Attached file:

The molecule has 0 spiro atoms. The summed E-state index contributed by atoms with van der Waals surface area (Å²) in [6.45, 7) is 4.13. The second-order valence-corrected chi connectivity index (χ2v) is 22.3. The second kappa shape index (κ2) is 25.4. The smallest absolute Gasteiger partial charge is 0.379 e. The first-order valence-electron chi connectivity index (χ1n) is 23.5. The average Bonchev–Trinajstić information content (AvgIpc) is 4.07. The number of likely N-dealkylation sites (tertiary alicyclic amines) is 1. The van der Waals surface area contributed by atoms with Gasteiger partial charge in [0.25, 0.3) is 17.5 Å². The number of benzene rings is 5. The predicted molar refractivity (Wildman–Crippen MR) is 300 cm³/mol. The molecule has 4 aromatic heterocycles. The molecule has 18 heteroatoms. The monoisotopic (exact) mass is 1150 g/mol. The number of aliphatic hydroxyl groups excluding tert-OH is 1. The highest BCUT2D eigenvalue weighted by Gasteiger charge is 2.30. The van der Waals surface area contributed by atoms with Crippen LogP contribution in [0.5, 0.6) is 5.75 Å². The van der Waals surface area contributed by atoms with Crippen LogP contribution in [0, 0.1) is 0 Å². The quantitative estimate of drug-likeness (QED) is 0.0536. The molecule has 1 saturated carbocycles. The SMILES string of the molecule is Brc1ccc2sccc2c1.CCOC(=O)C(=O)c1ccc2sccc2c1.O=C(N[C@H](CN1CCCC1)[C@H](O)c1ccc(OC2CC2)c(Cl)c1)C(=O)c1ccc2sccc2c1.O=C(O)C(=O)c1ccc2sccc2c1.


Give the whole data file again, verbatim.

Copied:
The molecule has 0 spiro atoms. The summed E-state index contributed by atoms with van der Waals surface area (Å²) in [6.45, 7) is 4.13. The second-order valence-corrected chi connectivity index (χ2v) is 22.3. The second kappa shape index (κ2) is 25.4. The smallest absolute Gasteiger partial charge is 0.379 e. The first-order valence-electron chi connectivity index (χ1n) is 23.5. The average Bonchev–Trinajstić information content (AvgIpc) is 4.07. The number of likely N-dealkylation sites (tertiary alicyclic amines) is 1. The van der Waals surface area contributed by atoms with Gasteiger partial charge in [0.25, 0.3) is 17.5 Å². The number of benzene rings is 5. The predicted molar refractivity (Wildman–Crippen MR) is 300 cm³/mol. The molecule has 4 aromatic heterocycles. The molecule has 18 heteroatoms. The monoisotopic (exact) mass is 1150 g/mol. The number of aliphatic hydroxyl groups excluding tert-OH is 1. The highest BCUT2D eigenvalue weighted by Gasteiger charge is 2.30. The van der Waals surface area contributed by atoms with Crippen LogP contribution in [0.5, 0.6) is 5.75 Å². The van der Waals surface area contributed by atoms with Crippen LogP contribution in [0, 0.1) is 0 Å². The quantitative estimate of drug-likeness (QED) is 0.0536. The molecule has 1 saturated carbocycles. The SMILES string of the molecule is Brc1ccc2sccc2c1.CCOC(=O)C(=O)c1ccc2sccc2c1.O=C(N[C@H](CN1CCCC1)[C@H](O)c1ccc(OC2CC2)c(Cl)c1)C(=O)c1ccc2sccc2c1.O=C(O)C(=O)c1ccc2sccc2c1.